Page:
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PREVIEW

To most people, the phrase “media regulation” conjures up the dull image of bureaucrats in a room, making rules. But in a country which has recently experienced a civil war, or in one which has recently emerged from a totalitarian or authoritarian regime, there is nothing more important than the regulations and institutions which govern speech, whether in spoken, written or broadcast form. The structure of state broadcasting, the laws on libel, blasphemy and hate speech and the economics of newspaper ownership can profoundly influence the public’s ability to debate everything from politics and economics to religion and recent history. In the wake of a major change, the media can help consolidate the public’s sense that a single party is in control. Alternatively, the media can give people the confidence to speak openly about contentious issues and help launch economic renewal and political reform.

The value of public debate has not always been recognized in transitional countries, even in those where the manipulation of the media has led to terrible tragedies in the past. Until recently, officials in Rwanda often argued that they could not run the risk of allowing a truly free press. As justification, they pointed to the role played by media, especially radio, in promoting the Rwandan genocide of 1994: “Look what happened when we had a free media.” Yet the media at that time was neither independent of government nor truly free. On the contrary, the Rwandan radio was used to promote hate and fear in the months before the genocide precisely because it was not independent. At that time, military officers and politicians from the Hutu majority government used radio to spread false and inflammatory information, claiming, for example, that Tutsi had hoarded weapons in a particular place or murdered administrative officials in particular province. If the media had been truly independent in Rwanda, it would not have been possible to orchestrate a systematic campaign of hatred with such ease. Competing voices could have cast doubt on the false claims, or offered alternative points of view. Genocide might have been avoided.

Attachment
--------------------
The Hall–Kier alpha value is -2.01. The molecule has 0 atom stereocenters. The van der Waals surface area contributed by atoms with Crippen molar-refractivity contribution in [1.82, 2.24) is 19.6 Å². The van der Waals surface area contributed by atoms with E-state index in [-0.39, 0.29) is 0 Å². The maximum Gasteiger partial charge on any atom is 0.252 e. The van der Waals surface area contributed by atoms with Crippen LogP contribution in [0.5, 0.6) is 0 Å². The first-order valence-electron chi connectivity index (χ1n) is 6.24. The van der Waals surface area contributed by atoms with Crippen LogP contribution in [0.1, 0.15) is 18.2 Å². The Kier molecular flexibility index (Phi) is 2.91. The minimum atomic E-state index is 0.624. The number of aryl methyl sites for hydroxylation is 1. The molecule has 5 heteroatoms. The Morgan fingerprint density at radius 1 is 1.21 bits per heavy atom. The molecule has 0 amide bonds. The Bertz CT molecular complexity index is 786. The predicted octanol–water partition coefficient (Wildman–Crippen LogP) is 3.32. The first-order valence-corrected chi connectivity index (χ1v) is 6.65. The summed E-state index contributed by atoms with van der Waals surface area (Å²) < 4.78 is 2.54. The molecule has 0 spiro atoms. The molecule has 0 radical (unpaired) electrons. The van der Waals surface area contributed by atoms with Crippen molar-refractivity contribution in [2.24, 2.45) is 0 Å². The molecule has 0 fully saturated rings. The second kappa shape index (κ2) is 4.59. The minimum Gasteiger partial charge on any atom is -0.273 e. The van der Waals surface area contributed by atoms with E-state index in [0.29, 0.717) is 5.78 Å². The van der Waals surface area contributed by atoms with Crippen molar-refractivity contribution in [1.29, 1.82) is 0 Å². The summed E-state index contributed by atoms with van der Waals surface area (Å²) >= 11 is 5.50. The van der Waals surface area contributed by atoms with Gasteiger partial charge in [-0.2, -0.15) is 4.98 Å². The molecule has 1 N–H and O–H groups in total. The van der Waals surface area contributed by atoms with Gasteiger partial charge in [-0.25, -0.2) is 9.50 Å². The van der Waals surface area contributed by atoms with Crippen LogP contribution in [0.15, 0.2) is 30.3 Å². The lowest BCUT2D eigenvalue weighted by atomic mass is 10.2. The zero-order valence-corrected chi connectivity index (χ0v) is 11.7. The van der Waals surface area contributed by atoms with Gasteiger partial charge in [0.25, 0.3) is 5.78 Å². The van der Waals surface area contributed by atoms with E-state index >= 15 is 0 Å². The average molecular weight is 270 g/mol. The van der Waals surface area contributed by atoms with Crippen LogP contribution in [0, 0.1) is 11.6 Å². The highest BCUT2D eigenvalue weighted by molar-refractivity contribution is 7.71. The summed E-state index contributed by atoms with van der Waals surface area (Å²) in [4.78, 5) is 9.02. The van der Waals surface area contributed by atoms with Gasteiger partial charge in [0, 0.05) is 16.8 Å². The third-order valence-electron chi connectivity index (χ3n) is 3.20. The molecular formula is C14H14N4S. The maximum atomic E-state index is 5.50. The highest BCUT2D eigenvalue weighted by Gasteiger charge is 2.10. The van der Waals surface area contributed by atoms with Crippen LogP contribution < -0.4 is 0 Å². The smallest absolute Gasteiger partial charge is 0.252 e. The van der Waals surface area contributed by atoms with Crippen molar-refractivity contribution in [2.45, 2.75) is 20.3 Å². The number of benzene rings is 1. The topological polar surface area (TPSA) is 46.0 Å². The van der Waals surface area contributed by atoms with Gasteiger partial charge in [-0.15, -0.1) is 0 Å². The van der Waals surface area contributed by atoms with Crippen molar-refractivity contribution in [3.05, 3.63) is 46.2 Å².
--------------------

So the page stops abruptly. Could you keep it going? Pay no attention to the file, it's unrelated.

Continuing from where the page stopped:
Recently the democratically elected government in Rwanda has said that it is keen to see the media play a newly invigorated role in the development of the country, helping people understand and debate the big issues facing the country. In Libya, business leaders and politicians have been quick to embrace the media and launch new TV and radio channels as part of a huge effort to involve the public in the transition from dictatorship to what most Libyans hope will be a democratic government under a new constitution.

But if the governments of two very different countries like Rwanda and Libya have reached the conclusion that media is this important, so too should other countries experiencing major transitions. Contrary to the assumptions of most who work on developmental and economic issues, in countries recovering from civil war or ethnic violence, or in countries transitioning from dictatorship, the creation of a secure and independent media is not a luxury: A legal and regulatory framework allows responsible media to flourish, debate to take place and is essential for both security and development. Yet when offering advice to transitional countries, outsiders rarely make media policy and regulation a priority. If they do provide help, it is usually in the form of journalism training. But unless journalists are truly free to write and speak – and unless they write and speak within a framework of rules accepted by all – then any money spent on training will be wasted. Without a minimally reliable system of transmitting information, money spent on election campaigns, political party formation and even post-conflict reconciliation will probably be wasted as well.

From June 2011 to September 2012 the Legatum Institute supported a series of visits by media experts to both Rwanda and Libya. During this period the authorities in both countries were actively thinking about media reform and had already launched initiatives to foster debate about it. Both were at very different stages of emerging from conflict: the Rwandan civil war and genocide ended in 1994, whereas Libya’s civil war ended in 2011. Both had very different and distinct histories and traditions but both faced some common challenges when it came to media. Their leaders had to balance their very real need for security and the prevention of violence with their stated desire to have a more open public debate. In both countries, most people want to avoid a reversion to civil war and ethnic conflict. At the same time, they need to be able to challenge one another’s views and to argue – constructively - about government policy and economic reform. In both countries, people also want access to neutral, unbiased and reliable information.

During these visits, Legatum experts met with government officials, journalists and editors in Rwanda and Libya to discuss the regulation of newspapers and internet media as well as the reform of public broadcasting. This paper analyses some of the issues which arose during our dialogue.

Free Speech, Free Press, Free Societies is part of the Legatum Institute's 'Transitions Forum', a series of projects dedicated to the challenges and possibilities of radical political and economic change.